English summary February 23 - March 1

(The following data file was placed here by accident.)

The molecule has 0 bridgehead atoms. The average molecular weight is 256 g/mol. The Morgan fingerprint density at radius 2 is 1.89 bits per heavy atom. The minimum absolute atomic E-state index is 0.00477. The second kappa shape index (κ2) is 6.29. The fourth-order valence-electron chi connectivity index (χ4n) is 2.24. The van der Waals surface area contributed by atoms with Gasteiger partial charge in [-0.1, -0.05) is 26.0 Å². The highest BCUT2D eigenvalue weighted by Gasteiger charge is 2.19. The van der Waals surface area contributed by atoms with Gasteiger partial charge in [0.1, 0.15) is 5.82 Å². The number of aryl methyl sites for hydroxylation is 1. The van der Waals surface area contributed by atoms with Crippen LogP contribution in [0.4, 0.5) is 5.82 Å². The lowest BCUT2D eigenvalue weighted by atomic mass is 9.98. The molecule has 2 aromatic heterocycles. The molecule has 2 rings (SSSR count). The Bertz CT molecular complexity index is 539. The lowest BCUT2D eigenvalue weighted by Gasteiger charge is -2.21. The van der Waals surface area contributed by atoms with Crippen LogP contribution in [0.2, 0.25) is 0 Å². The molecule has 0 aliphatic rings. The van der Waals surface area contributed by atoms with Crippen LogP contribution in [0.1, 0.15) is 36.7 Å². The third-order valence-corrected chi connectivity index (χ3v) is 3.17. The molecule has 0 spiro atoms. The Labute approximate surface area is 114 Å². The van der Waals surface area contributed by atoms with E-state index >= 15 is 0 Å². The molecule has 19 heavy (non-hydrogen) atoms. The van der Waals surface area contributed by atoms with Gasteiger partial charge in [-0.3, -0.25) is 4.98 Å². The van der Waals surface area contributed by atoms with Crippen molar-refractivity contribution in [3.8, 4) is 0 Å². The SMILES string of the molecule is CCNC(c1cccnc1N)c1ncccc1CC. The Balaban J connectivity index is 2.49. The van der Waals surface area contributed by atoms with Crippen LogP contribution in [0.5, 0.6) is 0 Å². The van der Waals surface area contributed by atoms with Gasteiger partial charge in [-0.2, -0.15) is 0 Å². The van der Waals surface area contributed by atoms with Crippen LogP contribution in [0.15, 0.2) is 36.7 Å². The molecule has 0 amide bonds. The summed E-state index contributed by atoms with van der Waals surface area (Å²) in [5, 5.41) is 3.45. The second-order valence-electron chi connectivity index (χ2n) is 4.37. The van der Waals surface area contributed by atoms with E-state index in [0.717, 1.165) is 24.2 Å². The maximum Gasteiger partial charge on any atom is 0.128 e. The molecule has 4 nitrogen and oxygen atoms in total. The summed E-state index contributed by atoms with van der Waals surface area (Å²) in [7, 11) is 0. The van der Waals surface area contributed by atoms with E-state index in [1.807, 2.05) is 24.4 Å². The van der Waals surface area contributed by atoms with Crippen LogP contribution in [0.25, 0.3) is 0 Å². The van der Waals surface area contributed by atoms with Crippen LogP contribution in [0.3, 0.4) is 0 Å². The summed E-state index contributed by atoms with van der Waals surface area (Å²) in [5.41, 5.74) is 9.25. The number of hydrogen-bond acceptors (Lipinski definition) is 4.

Galerie Hubert Winter: Stephen Skidmore Enthralling boredom It could well be that visitors to Hubert Winter’s gallery will be caught yawning. At first sight, paintings of blurred facades, trees, and streets strike one as being rather boring. But after taking a closer look at Stephen Skidmore’s seemingly old-fashioned paintings they are surprisingly appealing. All of the paintings of this exhibition, mainly created in different tones of brown and at times brightened up by a blue door or a red car, show the view from Skidmore’s studio window in West London, misted by rain on the windowpanes. Skidmore spent five years staring out the same window onto the same street and simply painted what he saw– sounds a bit like voluntary isolation, or obsession, but it also has a lot to do with being absolutely focussed and tenacious. The windowpane, set between the eye and the view like a membrane, reveals different manifestations of rain – once as fine drops, once as arduously flowing streaks – and seems to set free as much as it transfigures. Skidmore’s focus varies from painting to painting: a façade; an extract of the façade, hugely enlarged – an irritating moment. On some paintings a bare tree stands in the way, sometimes everything dissolves. But all of his paintings, which are devoid of people, all convey the feeling as if someone was on the search, but: for what? They tend to remind of Michelangelo Antionioni’s “Blow Up”, - the difference being that there is no crime to be detected in Skidmore’s paintings. Amazing, how exciting boring paintings can be. Nina Schedlmayer Galerie Hubert Winter 1070 Vienna, Breite Gasse 17, until 07.03.09 www.galeriewinter.at Young Austrian Art: the4graces– Salon Greed The old inwardness For one, if a group of artists calls itself “the four graces” it immediately reminds of the photography performance gang “Die Damen” (the ladies) and for two, this again is so banal, that it sparks up interest. It might be unfair to compare a 21st century group of female artists with one that was active in the 1980s. The comparison imposes itself – but it is flawed. While the relaxed self–staging of “Die Damen” pointed to sexism, the four graces withdraw into a not really new inwardness, characterized by the mood: sunny to overcast. “Salon Greed” shows paintings of women eating sushi, women with animals, women painting their toenails, women wearing fishnets and corsages, women with red sandals, women seen from the back, fun women, melancholic women, and interiors: pompous halls, hotel rooms, decorative corridors, delicately painted, some parts left white; all nice to look at and markedly harmless. And the four graces come across as equally harmless in their video in which they do gymnastics accompanied by a blondie-song wearing transparent pink clothes and fooling around. Admittedly, their clumsy gymnastics in the garden and their parody of synchronised swimming in the small pool are somewhat amusing. However, their criticism of the body form – another one of these female topics – seems rather stale, as it was state-of-the-art in the 1970s. The inflationary appearance of the female imagery obviously only serves to reflect on “being a woman”, both in general and in particular. Following the discourses of the last decades this is not rather insufficient. Nina Schedlmayer Young Austrian Art 1070 Vienna, Breitegasse 19, until 14.03.09 www.youngaustrianart.com MUMOK Museum moderner Kunst: Maria Lassnig – The Ninth Decade Lassnig forever Maria Lassnig, who will turn 90 this year, is one of the few Austrian artists whose works are highly praised by curators, art historians, and critics. At some point Valie Export was in the same league, even if her earlier works were more disputed; the same was the case with Brus, Weibel, or Rühm. After some intense discussions with Lassnig, Curator Wolfang Drechsler came up with a straightforward course through her work: at the entrance one will find her threefold-self portrait, showing the metamorphosis of an armless, fleshy creature, to a grotesque pseudo-being, developing into an to an anaemic, but obviously contemplative figure. A little further on are her works on sexual violence: the obese guy, leaning over a doll-like figure, and the other, holding the drawing of a woman paralysed by fear in front of his male privates. It is rather daunting, how fear, pain and horror unite with subtle humour. Examples are her works “Nasenflucht in die Wasenschlucht”, the “Hochzeitsbild”, “Fotographie gegen die Malerei”, and the horribly maimed self-portrait “Eiserne Jungfrau und fleischige Jungfrau”. Among the most terrifying works is her self-potrait, in which she holds a gun to her forehead and one towards the onlooker. Rarely is panic and aggression so drastically expressed. Just recently Lassnig tried out something new with her so-called “Cellar Paintings”. These works strike one as oddly modish, no wonder that Lassnig describes them as “unimportant”. But they prove that the artist, who does not want to be reminded of her age, but refers to it so often, is – even in her ninth decade – no where near stagnation. Nina Schedlmayer MUMOK Museum moderner Kunst 1070 Vienna, Museumsquartier, until 17.05.09 www.mumok.at Liechtenstein Museum: On Gold Ground. Italian painting between Gothic tradition and the dawn of Renaissance Why go into the blue? The current exhibition at the Liechtenstein Museum offers a chance to learn about Gothic and Renaissance painting. The presentation offers a didactic part with an introduction to gold-ground painting and other details of this art, while another part of the show presents 50 works of Italian artists from the 14th, 15th and 16th century. The Liechtenstein exhibition focuses on the period in which Italian art, mainly in Siena and Florence, were in the transition process from Gothic to Renaissance. At that time, Sienese painters were still working in a Byzantine style and added a golden background to their sacral paintings, while their rival Florentine colleagues were already in a transition phase: human figures were shown more realistically, positioned in a parallel and then in a central perspective. Nature was discovered as a newly staged background and was more appreciated than the shiny metal. But it was the Sienese artist Ambrogio Lorenzetti who painted the first realistic landscape. Gold-ground paintings have been part of the Liechtenstein Collection since the time of Prince Johann II (1840/1858 – 1929), as well as the Academy of Fine Arts portrait gallery, but not in the Art History Museum’s “Imperial Collection”. The pieces shown in this exhibition belong to partners of the Private Art Collections and the Paris-based Gallery Sarti. The audience is thereby offered the rare opportunity to compare top-quality panel paintings originating from a significant art historical era, and to put them into context with other objects, such as the gilded Cassoni (wedding chests), two Tondi by della Robbia and a variety of scriptures. Maria-Gabriela Martinkowic Liechtenstein Museum 1090 Vienna, Fürstengasse 1, until 14.04.09 www.liechtensteinmuseum.at